New book in Dutch

Eet vet word slank

Eet vet word slank gepubliceerd januari 2013

In dit boek lees je o.a.: * heel veel informatie ter bevordering van je gezondheid; * hoe je door de juiste vetten te eten en te drinken kan afvallen; * hoe de overheid en de voedingsindustrie ons, uit financieel belang, verkeerd voorlichten; * dat je van bewerkte vetten ziek kan worden.

Trick and Treat:
How 'healthy eating' is making us ill
Trick and Treat cover

"A great book that shatters so many of the nutritional fantasies and fads of the last twenty years. Read it and prolong your life."
Clarissa Dickson Wright

Natural Health & Weight Loss cover

"NH&WL may be the best non-technical book on diet ever written"
Joel Kauffman, PhD, Professor Emeritus, University of the Sciences, Philadelphia, PA

Nonsense slimming diets

Part 3: Facts & fallacies about fat

After money, the topic that consumes people's thinking most is their weight. People worry about how they ought to look, whether they are too fat (they never worry that they may be too thin), and about where their fat is on their bodies. Then there are people who are already very lean but who perceive themselves to be fat and try to lose more weight until they may become seriously malnourished. Some of these anorexics may even die. We have tremendous distortions about concepts of fatness and, according to prominent obesity researcher, Dr. Alan Martin, who spoke at Health Action '92 , a tremendous amount of misinformation.

All fat is not equal

According to Martin, what is important is not total body fatness but the way fat is distributed on your body.

Fat in different places on the body acts differently, metabolises differently, and has different implications for health and different body functions.

A French researcher, named Vague, described two general types of fatness, the gynoid and the android . The gynoid is typically female with a predominance of hip and thigh fat, and the android is typically male with excess abdominal fat. We now refer to the two as 'pear shaped' and 'apple shaped'. The difference between the two types turns out to be extremely important.

Fat cells do not behave the same in the region of thighs and buttocks as they do around your tummy. When fat is taken from these regions and put into test tubes, it may look the same, but that's where the similarity stops. Being very overweight can be a hazard to health depending where on your body that excess fat is. On your hips and thighs isn't a health risk; it's upper body fat that is dangerous.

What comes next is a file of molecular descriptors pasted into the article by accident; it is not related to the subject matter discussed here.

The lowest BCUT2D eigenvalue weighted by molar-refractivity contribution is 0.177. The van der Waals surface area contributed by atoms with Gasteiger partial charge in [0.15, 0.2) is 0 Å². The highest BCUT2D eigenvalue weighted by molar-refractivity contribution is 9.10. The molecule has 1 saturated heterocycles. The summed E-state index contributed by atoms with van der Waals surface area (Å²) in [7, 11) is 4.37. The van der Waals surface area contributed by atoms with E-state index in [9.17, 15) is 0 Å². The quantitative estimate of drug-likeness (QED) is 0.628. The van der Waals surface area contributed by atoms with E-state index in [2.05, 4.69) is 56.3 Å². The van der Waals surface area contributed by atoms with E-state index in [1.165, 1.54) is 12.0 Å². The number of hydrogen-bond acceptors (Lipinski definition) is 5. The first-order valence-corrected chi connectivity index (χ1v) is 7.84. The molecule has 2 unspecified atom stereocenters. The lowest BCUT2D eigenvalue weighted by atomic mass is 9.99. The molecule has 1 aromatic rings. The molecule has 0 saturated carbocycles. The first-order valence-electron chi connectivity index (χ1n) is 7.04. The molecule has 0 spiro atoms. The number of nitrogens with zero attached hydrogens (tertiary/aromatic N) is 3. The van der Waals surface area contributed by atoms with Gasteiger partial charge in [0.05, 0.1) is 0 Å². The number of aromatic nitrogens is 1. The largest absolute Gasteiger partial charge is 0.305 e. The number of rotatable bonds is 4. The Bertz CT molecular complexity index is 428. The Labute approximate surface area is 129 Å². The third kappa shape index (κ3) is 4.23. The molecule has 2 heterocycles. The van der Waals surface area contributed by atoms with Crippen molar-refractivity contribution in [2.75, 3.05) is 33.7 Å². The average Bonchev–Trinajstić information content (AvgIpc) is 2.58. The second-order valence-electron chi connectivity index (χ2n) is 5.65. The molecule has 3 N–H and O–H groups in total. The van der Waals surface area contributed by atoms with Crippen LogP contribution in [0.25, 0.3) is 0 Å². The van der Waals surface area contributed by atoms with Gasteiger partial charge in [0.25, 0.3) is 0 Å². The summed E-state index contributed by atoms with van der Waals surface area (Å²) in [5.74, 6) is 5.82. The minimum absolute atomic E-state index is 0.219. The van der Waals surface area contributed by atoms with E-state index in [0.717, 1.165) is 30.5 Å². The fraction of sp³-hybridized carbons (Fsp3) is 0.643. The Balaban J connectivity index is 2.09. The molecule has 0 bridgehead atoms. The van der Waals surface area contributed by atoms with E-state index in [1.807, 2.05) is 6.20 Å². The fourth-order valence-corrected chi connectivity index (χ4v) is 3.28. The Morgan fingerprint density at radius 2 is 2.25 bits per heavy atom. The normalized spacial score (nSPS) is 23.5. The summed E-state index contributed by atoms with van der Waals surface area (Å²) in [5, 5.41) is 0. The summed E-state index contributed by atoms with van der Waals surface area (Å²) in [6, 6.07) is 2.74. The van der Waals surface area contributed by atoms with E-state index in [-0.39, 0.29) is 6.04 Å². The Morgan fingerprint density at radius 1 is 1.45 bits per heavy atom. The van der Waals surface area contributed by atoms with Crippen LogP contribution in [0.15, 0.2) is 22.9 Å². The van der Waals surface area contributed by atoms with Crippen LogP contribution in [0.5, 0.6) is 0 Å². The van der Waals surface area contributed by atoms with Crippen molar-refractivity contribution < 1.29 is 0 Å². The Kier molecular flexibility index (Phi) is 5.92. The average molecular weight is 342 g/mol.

Abdominal fat cells give up their fat more easily than the fat from the hips and thighs. In other words it is easier to lose the fat from your abdomen than from your hips, something that most women will know intuitively. It is quite natural that this should be so. Abdominal fat is excess weight in both men and women that serves no purpose other than to provide a store against lean times in winter. Fat around a woman's hips and thighs, however, has a completely different role: it is there naturally as long-term storage to provide energy and nutrients for a baby. It is designed not for pregnancy but for lactation. That fat has to be adequate to provide the energy required during at least six months' breast-feeding. Nature tries to preserve it. It is for this reason that upper body fat is shed much more easily than fat around hips and thighs.

There is a problem with weight loss from upper body fat - the faster rate at which fat comes out of the abdominal cells can lead to a fat overload at the liver. This is why it is so important not try to lose too much too quickly.

Slowly does it

When most people start a diet, they want to lose weight quickly. If weight loss is slow many lose interest and go onto something else.

Unfortunately, practically every popular commercially available slimming diet is sold with the promise of weight losses that are unrealistic and unsustainable. Women regularly fall prey to these claims, particularly if they want to look good on the beach or have a special occasion coming up. They may slim in this way to fit a favourite dress that they haven't been able to get into for a couple of years. They may indeed be successful this time, but weight lost in this way usually means that afterwards even more is put back on. The next time you try to slim to get into that dress, you won't be able to.

The secret is not to rush things. You simply cannot lose weight at a rate of several pounds a week. The more you try, the worse it will get. No, the correct way is to aim for an average weight loss of no more than 1 kg (2 lbs) a week. A realistic average, a goal you can set with the confidence that you can maintain it, is nearer 0.5 kg (1 lb) a week when spread out over a year.

Part 1: Introduction | Part 2: Modern slimming diets | Part 3: Facts & fallacies about fat | Part 4: Twentieth-century diets | Part 5: The pattern repeats | Part 6: The end of diets? | Part 7: Conclusion?

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